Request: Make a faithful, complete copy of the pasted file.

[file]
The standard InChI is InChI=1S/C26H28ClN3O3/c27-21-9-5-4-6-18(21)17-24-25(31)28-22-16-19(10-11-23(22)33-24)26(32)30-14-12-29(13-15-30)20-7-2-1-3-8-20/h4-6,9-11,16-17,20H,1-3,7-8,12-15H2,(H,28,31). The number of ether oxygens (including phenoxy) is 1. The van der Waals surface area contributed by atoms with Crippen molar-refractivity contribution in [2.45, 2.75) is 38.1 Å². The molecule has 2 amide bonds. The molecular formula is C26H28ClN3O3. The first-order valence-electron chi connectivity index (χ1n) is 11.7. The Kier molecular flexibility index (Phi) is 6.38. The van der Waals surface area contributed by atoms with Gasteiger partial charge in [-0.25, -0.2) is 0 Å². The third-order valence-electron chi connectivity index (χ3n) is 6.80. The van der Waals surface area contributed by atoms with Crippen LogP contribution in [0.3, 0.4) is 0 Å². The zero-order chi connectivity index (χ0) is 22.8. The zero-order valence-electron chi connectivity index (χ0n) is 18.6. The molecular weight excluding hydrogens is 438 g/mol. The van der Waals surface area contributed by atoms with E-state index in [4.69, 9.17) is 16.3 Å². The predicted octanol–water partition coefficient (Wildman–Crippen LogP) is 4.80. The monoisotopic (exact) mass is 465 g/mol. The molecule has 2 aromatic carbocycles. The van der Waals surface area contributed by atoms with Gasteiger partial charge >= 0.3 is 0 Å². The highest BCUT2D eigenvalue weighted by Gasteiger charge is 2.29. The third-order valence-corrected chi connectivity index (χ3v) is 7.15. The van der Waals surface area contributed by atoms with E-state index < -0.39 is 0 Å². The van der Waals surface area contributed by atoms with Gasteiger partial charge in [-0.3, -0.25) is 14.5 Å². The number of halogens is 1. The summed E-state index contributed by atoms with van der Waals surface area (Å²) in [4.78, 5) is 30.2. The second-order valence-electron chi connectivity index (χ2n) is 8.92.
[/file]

The standard InChI is InChI=1S/C26H28ClN3O3/c27-21-9-5-4-6-18(21)17-24-25(31)28-22-16-19(10-11-23(22)33-24)26(32)30-14-12-29(13-15-30)20-7-2-1-3-8-20/h4-6,9-11,16-17,20H,1-3,7-8,12-15H2,(H,28,31). The number of ether oxygens (including phenoxy) is 1. The van der Waals surface area contributed by atoms with Crippen molar-refractivity contribution in [2.45, 2.75) is 38.1 Å². The molecule has 2 amide bonds. The molecular formula is C26H28ClN3O3. The first-order valence-electron chi connectivity index (χ1n) is 11.7. The Kier molecular flexibility index (Phi) is 6.38. The van der Waals surface area contributed by atoms with Gasteiger partial charge in [-0.25, -0.2) is 0 Å². The third-order valence-electron chi connectivity index (χ3n) is 6.80. The van der Waals surface area contributed by atoms with Crippen LogP contribution in [0.3, 0.4) is 0 Å². The zero-order chi connectivity index (χ0) is 22.8. The zero-order valence-electron chi connectivity index (χ0n) is 18.6. The molecular weight excluding hydrogens is 438 g/mol. The van der Waals surface area contributed by atoms with E-state index in [4.69, 9.17) is 16.3 Å². The predicted octanol–water partition coefficient (Wildman–Crippen LogP) is 4.80. The monoisotopic (exact) mass is 465 g/mol. The molecule has 2 aromatic carbocycles. The van der Waals surface area contributed by atoms with Gasteiger partial charge >= 0.3 is 0 Å². The highest BCUT2D eigenvalue weighted by Gasteiger charge is 2.29. The third-order valence-corrected chi connectivity index (χ3v) is 7.15. The van der Waals surface area contributed by atoms with E-state index < -0.39 is 0 Å². The van der Waals surface area contributed by atoms with Gasteiger partial charge in [-0.3, -0.25) is 14.5 Å². The number of halogens is 1. The summed E-state index contributed by atoms with van der Waals surface area (Å²) in [4.78, 5) is 30.2. The second-order valence-electron chi connectivity index (χ2n) is 8.92.